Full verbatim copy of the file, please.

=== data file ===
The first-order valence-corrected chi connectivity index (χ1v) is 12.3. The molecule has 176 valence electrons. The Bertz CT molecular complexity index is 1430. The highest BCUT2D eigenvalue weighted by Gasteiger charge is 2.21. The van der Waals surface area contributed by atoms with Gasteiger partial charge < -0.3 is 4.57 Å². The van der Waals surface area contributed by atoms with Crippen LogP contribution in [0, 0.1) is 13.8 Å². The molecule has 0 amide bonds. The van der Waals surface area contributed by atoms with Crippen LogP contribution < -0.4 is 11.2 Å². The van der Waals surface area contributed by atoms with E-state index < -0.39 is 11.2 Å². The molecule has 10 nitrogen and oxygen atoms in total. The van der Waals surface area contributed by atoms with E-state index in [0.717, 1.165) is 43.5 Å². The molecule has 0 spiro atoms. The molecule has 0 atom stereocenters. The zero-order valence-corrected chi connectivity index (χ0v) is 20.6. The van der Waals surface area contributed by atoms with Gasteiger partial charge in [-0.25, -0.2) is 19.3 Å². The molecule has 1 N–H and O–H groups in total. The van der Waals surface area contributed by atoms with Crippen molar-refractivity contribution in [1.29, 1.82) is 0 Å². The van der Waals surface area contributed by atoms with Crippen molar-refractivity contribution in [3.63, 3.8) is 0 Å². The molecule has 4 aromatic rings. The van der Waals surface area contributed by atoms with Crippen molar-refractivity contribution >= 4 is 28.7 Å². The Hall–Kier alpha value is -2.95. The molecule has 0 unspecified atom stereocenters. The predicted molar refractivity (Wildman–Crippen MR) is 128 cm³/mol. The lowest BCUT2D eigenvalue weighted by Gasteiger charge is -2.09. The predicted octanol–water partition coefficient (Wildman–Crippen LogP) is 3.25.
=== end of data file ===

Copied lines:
The first-order valence-corrected chi connectivity index (χ1v) is 12.3. The molecule has 176 valence electrons. The Bertz CT molecular complexity index is 1430. The highest BCUT2D eigenvalue weighted by Gasteiger charge is 2.21. The van der Waals surface area contributed by atoms with Gasteiger partial charge < -0.3 is 4.57 Å². The van der Waals surface area contributed by atoms with Crippen LogP contribution in [0, 0.1) is 13.8 Å². The molecule has 0 amide bonds. The van der Waals surface area contributed by atoms with Crippen LogP contribution < -0.4 is 11.2 Å². The van der Waals surface area contributed by atoms with E-state index < -0.39 is 11.2 Å². The molecule has 10 nitrogen and oxygen atoms in total. The van der Waals surface area contributed by atoms with E-state index in [0.717, 1.165) is 43.5 Å². The molecule has 0 spiro atoms. The molecule has 0 atom stereocenters. The zero-order valence-corrected chi connectivity index (χ0v) is 20.6. The van der Waals surface area contributed by atoms with Gasteiger partial charge in [-0.25, -0.2) is 19.3 Å². The molecule has 1 N–H and O–H groups in total. The van der Waals surface area contributed by atoms with Crippen molar-refractivity contribution in [1.29, 1.82) is 0 Å². The van der Waals surface area contributed by atoms with Crippen molar-refractivity contribution in [3.63, 3.8) is 0 Å². The molecule has 4 aromatic rings. The van der Waals surface area contributed by atoms with Crippen molar-refractivity contribution >= 4 is 28.7 Å². The Hall–Kier alpha value is -2.95. The molecule has 0 unspecified atom stereocenters. The predicted molar refractivity (Wildman–Crippen MR) is 128 cm³/mol. The lowest BCUT2D eigenvalue weighted by Gasteiger charge is -2.09. The predicted octanol–water partition coefficient (Wildman–Crippen LogP) is 3.25.